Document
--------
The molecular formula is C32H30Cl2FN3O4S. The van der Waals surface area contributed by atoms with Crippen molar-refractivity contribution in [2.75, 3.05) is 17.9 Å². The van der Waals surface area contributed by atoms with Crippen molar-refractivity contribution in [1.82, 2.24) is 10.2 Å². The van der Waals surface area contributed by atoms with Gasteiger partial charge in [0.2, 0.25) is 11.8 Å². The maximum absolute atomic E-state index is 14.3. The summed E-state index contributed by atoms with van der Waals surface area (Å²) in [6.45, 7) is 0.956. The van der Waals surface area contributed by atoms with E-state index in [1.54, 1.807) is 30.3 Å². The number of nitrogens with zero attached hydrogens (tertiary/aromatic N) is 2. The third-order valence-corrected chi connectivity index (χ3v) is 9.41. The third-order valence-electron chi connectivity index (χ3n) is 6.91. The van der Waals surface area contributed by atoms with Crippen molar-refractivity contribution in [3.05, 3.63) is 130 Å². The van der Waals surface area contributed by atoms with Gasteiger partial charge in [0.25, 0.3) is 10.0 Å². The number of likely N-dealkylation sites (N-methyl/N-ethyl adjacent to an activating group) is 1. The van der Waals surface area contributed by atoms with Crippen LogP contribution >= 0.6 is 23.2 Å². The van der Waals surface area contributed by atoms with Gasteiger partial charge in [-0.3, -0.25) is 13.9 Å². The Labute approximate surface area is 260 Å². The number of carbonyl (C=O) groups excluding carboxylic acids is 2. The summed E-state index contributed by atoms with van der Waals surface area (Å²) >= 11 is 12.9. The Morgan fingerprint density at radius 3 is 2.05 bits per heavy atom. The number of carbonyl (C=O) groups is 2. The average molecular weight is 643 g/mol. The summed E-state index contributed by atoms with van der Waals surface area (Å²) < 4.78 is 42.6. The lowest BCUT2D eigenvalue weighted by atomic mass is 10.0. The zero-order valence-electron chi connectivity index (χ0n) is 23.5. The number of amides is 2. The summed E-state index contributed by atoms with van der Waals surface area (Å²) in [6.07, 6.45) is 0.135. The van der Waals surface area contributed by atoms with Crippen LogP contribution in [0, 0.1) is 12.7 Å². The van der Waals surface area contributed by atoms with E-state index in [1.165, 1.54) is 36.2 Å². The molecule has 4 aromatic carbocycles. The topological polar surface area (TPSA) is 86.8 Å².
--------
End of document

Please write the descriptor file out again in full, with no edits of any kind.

The molecular formula is C32H30Cl2FN3O4S. The van der Waals surface area contributed by atoms with Crippen molar-refractivity contribution in [2.75, 3.05) is 17.9 Å². The van der Waals surface area contributed by atoms with Crippen molar-refractivity contribution in [1.82, 2.24) is 10.2 Å². The van der Waals surface area contributed by atoms with Gasteiger partial charge in [0.2, 0.25) is 11.8 Å². The maximum absolute atomic E-state index is 14.3. The summed E-state index contributed by atoms with van der Waals surface area (Å²) in [6.45, 7) is 0.956. The van der Waals surface area contributed by atoms with E-state index in [1.54, 1.807) is 30.3 Å². The number of nitrogens with zero attached hydrogens (tertiary/aromatic N) is 2. The third-order valence-corrected chi connectivity index (χ3v) is 9.41. The third-order valence-electron chi connectivity index (χ3n) is 6.91. The van der Waals surface area contributed by atoms with Crippen molar-refractivity contribution in [3.05, 3.63) is 130 Å². The van der Waals surface area contributed by atoms with Gasteiger partial charge in [0.25, 0.3) is 10.0 Å². The number of likely N-dealkylation sites (N-methyl/N-ethyl adjacent to an activating group) is 1. The van der Waals surface area contributed by atoms with Crippen LogP contribution >= 0.6 is 23.2 Å². The van der Waals surface area contributed by atoms with Gasteiger partial charge in [-0.3, -0.25) is 13.9 Å². The Labute approximate surface area is 260 Å². The number of carbonyl (C=O) groups excluding carboxylic acids is 2. The summed E-state index contributed by atoms with van der Waals surface area (Å²) >= 11 is 12.9. The Morgan fingerprint density at radius 3 is 2.05 bits per heavy atom. The number of carbonyl (C=O) groups is 2. The average molecular weight is 643 g/mol. The summed E-state index contributed by atoms with van der Waals surface area (Å²) < 4.78 is 42.6. The lowest BCUT2D eigenvalue weighted by atomic mass is 10.0. The zero-order valence-electron chi connectivity index (χ0n) is 23.5. The number of amides is 2. The summed E-state index contributed by atoms with van der Waals surface area (Å²) in [6.07, 6.45) is 0.135. The van der Waals surface area contributed by atoms with Crippen LogP contribution in [0, 0.1) is 12.7 Å². The van der Waals surface area contributed by atoms with E-state index in [1.165, 1.54) is 36.2 Å². The molecule has 4 aromatic carbocycles. The topological polar surface area (TPSA) is 86.8 Å².